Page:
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Tom Gilson, a senior editor of The Stream, Aug. 26, 2017
Does it feel strange to find Christianity under attack the way it is these days? We see history changing before our eyes, and it doesn’t look good.
Take heart: We’re in good company. Historian Michael Kruger tells us Christians in the second century were regarded as haters and as intellectually lightweight. I’d say that sounds familiar — but not totally, because the Christian movement also grew by about 40 percent per decade during that period. They changed history in all the right ways. That sounds less a lot less familiar.
I wrote not long ago about how they did it: They outlived, outprayed, and outthought their opponents.
Outliving, Outpraying, Outthinking
“Outliving” means they poured out their lives in love to their neighbors. “Outpraying” means they expected God to work in power, they prayed He would do it, and they saw Him doing it. Both of these are common sermon topics. They’re familiar material, at least in theory. (Whether we live up to what we say is another question.)
“Outthinking” means they entered into the battle of ideas, and won. They didn’t win everything, but they won a lot. They showed that Christianity has real intellectual substance to it.
Which isn’t such a familiar emphasis in our churches, is it? When was the last time your church devoted a sermon to developing the life of the mind? Where are we celebrating our students who go to grad school, other than seminary. If you attend Sunday School, when was the last time anyone gave you a quiz, as if they expected you to learn something there? Christianity’s intellectual tradition is huge, but our present practice is tragically lacking.
I could describe the problem on many levels, but for today I’m going to stick close to home. We have considerable room to improve, even in the basics.
Biblical Thinking Must Address Current Questions
In the evangelical tradition (the one I’m most familiar with), preachers put strong emphasis on learning the Bible. That’s foundational; it’s serious thinking; I affirm it all the way. Still, it isn’t enough. It isn’t even biblical to think that knowing the Bible is enough.
One reason has to do with the kinds of questions people need answered. A few years ago, Dan Brown’s Da Vinci Code was selling like iPhones on release day. The book told all kinds of crazy stories about Jesus, the disciples and the Church. All of the craziness was easily disprovable, but people started thinking it was true anyway.
I remember a pastor telling me during those days even he wouldn’t even the DaVinci Code in his church. He was there to teach the Bible, he said, “And only the Bible!”
What? I wondered. Does he think there isn’t anyone here who’s asking questions about the book? If we run away from those questions, won’t they wonder whether Dan Brown might be on to something?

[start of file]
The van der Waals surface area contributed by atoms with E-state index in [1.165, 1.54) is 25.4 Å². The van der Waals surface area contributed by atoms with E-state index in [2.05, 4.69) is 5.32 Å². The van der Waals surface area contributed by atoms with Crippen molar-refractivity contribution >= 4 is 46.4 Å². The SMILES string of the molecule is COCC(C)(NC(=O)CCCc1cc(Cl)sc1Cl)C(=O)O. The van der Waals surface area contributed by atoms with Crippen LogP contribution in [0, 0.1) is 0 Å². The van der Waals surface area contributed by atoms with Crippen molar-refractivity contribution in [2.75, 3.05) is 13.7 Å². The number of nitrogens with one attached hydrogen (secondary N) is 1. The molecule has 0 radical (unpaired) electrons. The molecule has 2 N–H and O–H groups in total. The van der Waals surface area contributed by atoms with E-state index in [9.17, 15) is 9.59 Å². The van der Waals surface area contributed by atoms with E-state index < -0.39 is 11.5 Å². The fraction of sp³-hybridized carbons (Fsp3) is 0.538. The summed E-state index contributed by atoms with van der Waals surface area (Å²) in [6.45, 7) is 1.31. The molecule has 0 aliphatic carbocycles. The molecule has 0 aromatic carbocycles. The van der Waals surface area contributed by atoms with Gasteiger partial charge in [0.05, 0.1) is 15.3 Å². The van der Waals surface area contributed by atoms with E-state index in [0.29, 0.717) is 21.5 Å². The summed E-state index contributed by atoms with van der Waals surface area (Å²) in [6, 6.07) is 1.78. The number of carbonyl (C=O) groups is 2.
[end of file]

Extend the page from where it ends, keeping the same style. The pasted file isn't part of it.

Solid Learning Includes Intentional Un-learning
I’m not saying there’s anything intellectually disreputable about studying the Bible. Far from it! It’s the one sure foundation for everything we know about the world we live in, and the God who rules it. So I want to know it from Genesis to Revelation. I want to teach it as well as I can. But we can’t teach the Bible without recognizing and addressing all the questions swirling around it.
Suppose, for example, we say, “Homosexuality is wrong because the Bible says so, and that’s all you need to know!” The first part of that is true enough; but no, that actually isn’t all we need to know.
Consider the young man who’s been heavily influenced by the message that homosexuality is right and good. His pastor tells him, “The Bible says it’s bad,” and leaves it that, thinking that’s all he needs to say. There’s a very good chance this young man will think, “Well, then, I don’t like the Bible.” And why wouldn’t he? It contradicts everything he’s come to believe is both good and true.
He needs to know more than what the Bible says; he needs to know that it’s true and that it’s good. In fact he even needs to know something more about the opposing views, so he can see they aren’t all they’re cracked up to be.
Changing History Through Outthinking Our Opponents
Paradoxically enough, the Bible-only approach is actually unbiblical. Look at the prophets, Paul and Jesus himself, and you’ll see how well they knew the characteristic sins and errors or their day. It formed the basis for the questions they dealt with; and they responded to those questions head-on. You’ll find great examples in Isaiah 44, John 4, and Acts 17. (I’ll let you do the work of digging in for more specifics in those locations — it will do you good!)
The earliest Christians followed that biblical example. They listened to objections against the faith, and they answered them. They outthought their opponents — and they changed the world.
History is changing all around us, driven by forces that oppose Christianity. Isn’t it about time we got back in the business of changing history, too? Let’s keep fervent prayer and sacrificial love in our list of preaching topics, but let’s add excellent thinking in there as well.